When it comes to treatment and diagnosis, women often face another problem aside from the pain of PBCS: it is hard to find a women’s health doctor who can really understand PBCS. It’s either that the doctors believe that medicines will only affect your reproduction system or that because the symptoms would only show up after months (sometimes, even years) since you stopped taking hormonal birth control, it is hard to pinpoint these symptoms as PBCS.

I always suggest looking for OBGYN’s who mention something about naturopathic medicine or holistic medicine in their bio.

Post-Birth Control Syndrome – How to Heal Your Hormones

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As mentioned earlier, while it might seem enticing to go back on the pill once you begin to experience PBCS, it’s just another bandaid. Luckily, there is a way for natural healing. You can heal your PBCS using the following step-by-step approach, which is used by many well-known hormone doctors like Dr. Jolene Brighten.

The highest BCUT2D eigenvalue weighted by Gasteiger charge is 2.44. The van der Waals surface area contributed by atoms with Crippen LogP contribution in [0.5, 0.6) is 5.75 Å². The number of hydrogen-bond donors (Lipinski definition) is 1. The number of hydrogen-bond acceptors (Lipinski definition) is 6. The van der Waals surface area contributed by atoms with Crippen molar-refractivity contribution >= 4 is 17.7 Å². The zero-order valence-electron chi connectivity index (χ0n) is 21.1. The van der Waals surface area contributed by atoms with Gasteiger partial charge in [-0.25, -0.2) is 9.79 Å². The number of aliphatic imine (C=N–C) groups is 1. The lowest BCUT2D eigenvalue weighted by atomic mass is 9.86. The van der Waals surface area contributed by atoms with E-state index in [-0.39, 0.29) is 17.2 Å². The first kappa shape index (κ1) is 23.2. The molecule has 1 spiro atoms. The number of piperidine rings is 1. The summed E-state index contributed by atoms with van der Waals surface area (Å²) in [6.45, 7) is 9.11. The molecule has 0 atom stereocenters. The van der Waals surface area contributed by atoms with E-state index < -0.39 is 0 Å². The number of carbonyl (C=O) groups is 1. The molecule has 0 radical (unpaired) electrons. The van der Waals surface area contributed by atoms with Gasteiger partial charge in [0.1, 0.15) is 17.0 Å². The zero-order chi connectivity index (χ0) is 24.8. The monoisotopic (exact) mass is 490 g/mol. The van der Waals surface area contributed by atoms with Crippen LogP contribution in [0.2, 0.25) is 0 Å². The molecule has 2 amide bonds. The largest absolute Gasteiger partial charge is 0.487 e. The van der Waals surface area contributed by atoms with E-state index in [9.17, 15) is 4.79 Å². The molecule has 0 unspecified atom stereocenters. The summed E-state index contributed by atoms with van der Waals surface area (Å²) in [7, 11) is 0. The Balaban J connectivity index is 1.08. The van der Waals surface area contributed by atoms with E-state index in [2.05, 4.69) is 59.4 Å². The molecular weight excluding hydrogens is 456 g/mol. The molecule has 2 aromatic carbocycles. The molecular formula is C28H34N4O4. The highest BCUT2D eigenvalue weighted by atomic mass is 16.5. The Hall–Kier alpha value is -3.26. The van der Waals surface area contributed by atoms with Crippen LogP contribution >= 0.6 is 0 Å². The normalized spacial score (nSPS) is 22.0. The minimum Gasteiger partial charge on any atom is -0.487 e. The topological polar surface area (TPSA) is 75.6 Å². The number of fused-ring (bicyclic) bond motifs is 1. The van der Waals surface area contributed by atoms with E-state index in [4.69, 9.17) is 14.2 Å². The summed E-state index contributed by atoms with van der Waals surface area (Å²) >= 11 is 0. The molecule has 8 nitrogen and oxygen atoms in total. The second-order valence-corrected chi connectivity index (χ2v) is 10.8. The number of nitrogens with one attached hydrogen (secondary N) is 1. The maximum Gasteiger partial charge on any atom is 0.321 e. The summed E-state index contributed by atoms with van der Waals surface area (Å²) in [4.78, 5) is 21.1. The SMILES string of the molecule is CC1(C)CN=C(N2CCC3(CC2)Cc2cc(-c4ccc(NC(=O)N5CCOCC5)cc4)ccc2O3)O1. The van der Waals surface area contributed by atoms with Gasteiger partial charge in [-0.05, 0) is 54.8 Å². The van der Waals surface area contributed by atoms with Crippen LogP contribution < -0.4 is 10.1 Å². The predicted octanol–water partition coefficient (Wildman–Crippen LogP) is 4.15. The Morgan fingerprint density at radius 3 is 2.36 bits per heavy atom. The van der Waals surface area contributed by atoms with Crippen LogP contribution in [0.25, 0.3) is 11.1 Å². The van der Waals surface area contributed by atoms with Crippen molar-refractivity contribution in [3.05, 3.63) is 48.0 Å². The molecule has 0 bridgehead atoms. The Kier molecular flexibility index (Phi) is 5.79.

Dr. Jolene Brighten also has a book called Beyond the Pill that shares a wealth of knowledge on post-birth control syndrome, the effects of using birth control, and living life ‘beyond the pill.’

  • Identify your specific hormonal imbalance
  • Replenish your nutrients and refresh your system
  • Heal your gut health
  • Detox from the pill

1. Identifying Your Specific Hormonal Imbalance

The first step towards healing from PBCS is to identify what specific hormonal imbalance is going on in your body. Keep in mind that hormonal birth control impacts most, if not all, of our systems, including our brain, gut health, thyroid, etc. This is the reason why we experience symptoms like migraines, amenorrhea, and even depression when coming off of hormonal birth control.

2. Replenishing Your Nutrients

When we take birth control, it can potentially deplete many essential vitamins and minerals in our bodies. Studies show that some of the most common vitamins and minerals that can be depleted by birth control include:

  • B vitamins (including riboflavin, B2, B6, B12, and folic acid)